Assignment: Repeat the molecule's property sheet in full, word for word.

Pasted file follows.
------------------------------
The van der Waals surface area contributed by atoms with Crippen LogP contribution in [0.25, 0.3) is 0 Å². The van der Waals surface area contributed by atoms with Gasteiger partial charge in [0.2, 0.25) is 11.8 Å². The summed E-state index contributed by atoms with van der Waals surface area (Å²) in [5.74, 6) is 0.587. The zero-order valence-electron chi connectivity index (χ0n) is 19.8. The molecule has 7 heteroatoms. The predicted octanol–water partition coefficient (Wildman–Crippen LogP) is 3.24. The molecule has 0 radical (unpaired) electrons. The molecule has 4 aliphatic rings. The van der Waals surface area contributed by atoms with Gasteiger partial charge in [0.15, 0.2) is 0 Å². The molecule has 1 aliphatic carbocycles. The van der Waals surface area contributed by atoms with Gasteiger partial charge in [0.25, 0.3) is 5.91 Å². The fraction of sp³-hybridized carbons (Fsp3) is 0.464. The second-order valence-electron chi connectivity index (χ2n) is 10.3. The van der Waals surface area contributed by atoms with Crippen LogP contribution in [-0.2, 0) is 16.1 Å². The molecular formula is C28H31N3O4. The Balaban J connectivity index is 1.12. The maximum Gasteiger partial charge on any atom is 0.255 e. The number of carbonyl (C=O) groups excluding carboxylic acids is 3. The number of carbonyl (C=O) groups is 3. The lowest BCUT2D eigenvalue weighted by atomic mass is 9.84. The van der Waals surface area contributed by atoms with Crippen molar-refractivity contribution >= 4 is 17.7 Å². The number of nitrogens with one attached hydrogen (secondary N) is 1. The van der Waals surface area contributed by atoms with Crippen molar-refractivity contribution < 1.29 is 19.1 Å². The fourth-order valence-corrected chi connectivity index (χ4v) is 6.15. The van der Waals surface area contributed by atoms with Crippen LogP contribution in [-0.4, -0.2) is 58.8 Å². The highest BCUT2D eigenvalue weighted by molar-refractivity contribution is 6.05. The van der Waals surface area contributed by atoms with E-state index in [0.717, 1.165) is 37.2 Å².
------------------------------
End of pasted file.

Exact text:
The van der Waals surface area contributed by atoms with Crippen LogP contribution in [0.25, 0.3) is 0 Å². The van der Waals surface area contributed by atoms with Gasteiger partial charge in [0.2, 0.25) is 11.8 Å². The summed E-state index contributed by atoms with van der Waals surface area (Å²) in [5.74, 6) is 0.587. The zero-order valence-electron chi connectivity index (χ0n) is 19.8. The molecule has 7 heteroatoms. The predicted octanol–water partition coefficient (Wildman–Crippen LogP) is 3.24. The molecule has 0 radical (unpaired) electrons. The molecule has 4 aliphatic rings. The van der Waals surface area contributed by atoms with Gasteiger partial charge in [0.15, 0.2) is 0 Å². The molecule has 1 aliphatic carbocycles. The van der Waals surface area contributed by atoms with Gasteiger partial charge in [0.25, 0.3) is 5.91 Å². The fraction of sp³-hybridized carbons (Fsp3) is 0.464. The second-order valence-electron chi connectivity index (χ2n) is 10.3. The van der Waals surface area contributed by atoms with Crippen LogP contribution in [-0.2, 0) is 16.1 Å². The molecular formula is C28H31N3O4. The Balaban J connectivity index is 1.12. The maximum Gasteiger partial charge on any atom is 0.255 e. The number of carbonyl (C=O) groups excluding carboxylic acids is 3. The number of carbonyl (C=O) groups is 3. The lowest BCUT2D eigenvalue weighted by atomic mass is 9.84. The van der Waals surface area contributed by atoms with Crippen molar-refractivity contribution >= 4 is 17.7 Å². The number of nitrogens with one attached hydrogen (secondary N) is 1. The van der Waals surface area contributed by atoms with Crippen molar-refractivity contribution < 1.29 is 19.1 Å². The fourth-order valence-corrected chi connectivity index (χ4v) is 6.15. The van der Waals surface area contributed by atoms with Crippen LogP contribution in [-0.4, -0.2) is 58.8 Å². The highest BCUT2D eigenvalue weighted by molar-refractivity contribution is 6.05. The van der Waals surface area contributed by atoms with E-state index in [0.717, 1.165) is 37.2 Å².